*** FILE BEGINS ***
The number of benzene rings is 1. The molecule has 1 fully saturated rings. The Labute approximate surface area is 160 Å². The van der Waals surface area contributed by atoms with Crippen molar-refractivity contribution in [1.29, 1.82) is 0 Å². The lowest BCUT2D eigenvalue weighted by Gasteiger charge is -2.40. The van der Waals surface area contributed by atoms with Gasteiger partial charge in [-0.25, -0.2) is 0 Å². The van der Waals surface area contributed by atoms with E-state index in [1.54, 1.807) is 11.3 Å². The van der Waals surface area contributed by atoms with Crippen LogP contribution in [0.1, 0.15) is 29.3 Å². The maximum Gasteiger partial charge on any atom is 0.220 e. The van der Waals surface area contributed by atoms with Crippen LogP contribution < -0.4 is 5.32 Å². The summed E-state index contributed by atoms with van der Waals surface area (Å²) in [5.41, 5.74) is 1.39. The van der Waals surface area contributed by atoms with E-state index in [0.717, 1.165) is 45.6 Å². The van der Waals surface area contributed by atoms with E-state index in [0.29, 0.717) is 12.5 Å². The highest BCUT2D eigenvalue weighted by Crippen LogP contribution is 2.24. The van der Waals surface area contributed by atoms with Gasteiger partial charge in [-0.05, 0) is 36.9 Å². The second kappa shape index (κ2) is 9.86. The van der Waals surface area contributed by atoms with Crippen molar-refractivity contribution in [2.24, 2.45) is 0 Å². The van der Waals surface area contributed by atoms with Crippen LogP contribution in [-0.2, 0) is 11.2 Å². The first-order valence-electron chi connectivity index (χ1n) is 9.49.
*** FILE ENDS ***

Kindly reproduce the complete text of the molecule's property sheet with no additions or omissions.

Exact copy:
The number of benzene rings is 1. The molecule has 1 fully saturated rings. The Labute approximate surface area is 160 Å². The van der Waals surface area contributed by atoms with Crippen molar-refractivity contribution in [1.29, 1.82) is 0 Å². The lowest BCUT2D eigenvalue weighted by Gasteiger charge is -2.40. The van der Waals surface area contributed by atoms with Gasteiger partial charge in [-0.25, -0.2) is 0 Å². The van der Waals surface area contributed by atoms with E-state index in [1.54, 1.807) is 11.3 Å². The van der Waals surface area contributed by atoms with Crippen LogP contribution in [0.1, 0.15) is 29.3 Å². The maximum Gasteiger partial charge on any atom is 0.220 e. The van der Waals surface area contributed by atoms with Crippen LogP contribution < -0.4 is 5.32 Å². The summed E-state index contributed by atoms with van der Waals surface area (Å²) in [5.41, 5.74) is 1.39. The van der Waals surface area contributed by atoms with E-state index in [0.717, 1.165) is 45.6 Å². The van der Waals surface area contributed by atoms with E-state index in [0.29, 0.717) is 12.5 Å². The highest BCUT2D eigenvalue weighted by Crippen LogP contribution is 2.24. The van der Waals surface area contributed by atoms with Gasteiger partial charge in [-0.05, 0) is 36.9 Å². The second kappa shape index (κ2) is 9.86. The van der Waals surface area contributed by atoms with Crippen molar-refractivity contribution in [2.24, 2.45) is 0 Å². The van der Waals surface area contributed by atoms with Crippen LogP contribution in [-0.2, 0) is 11.2 Å². The first-order valence-electron chi connectivity index (χ1n) is 9.49.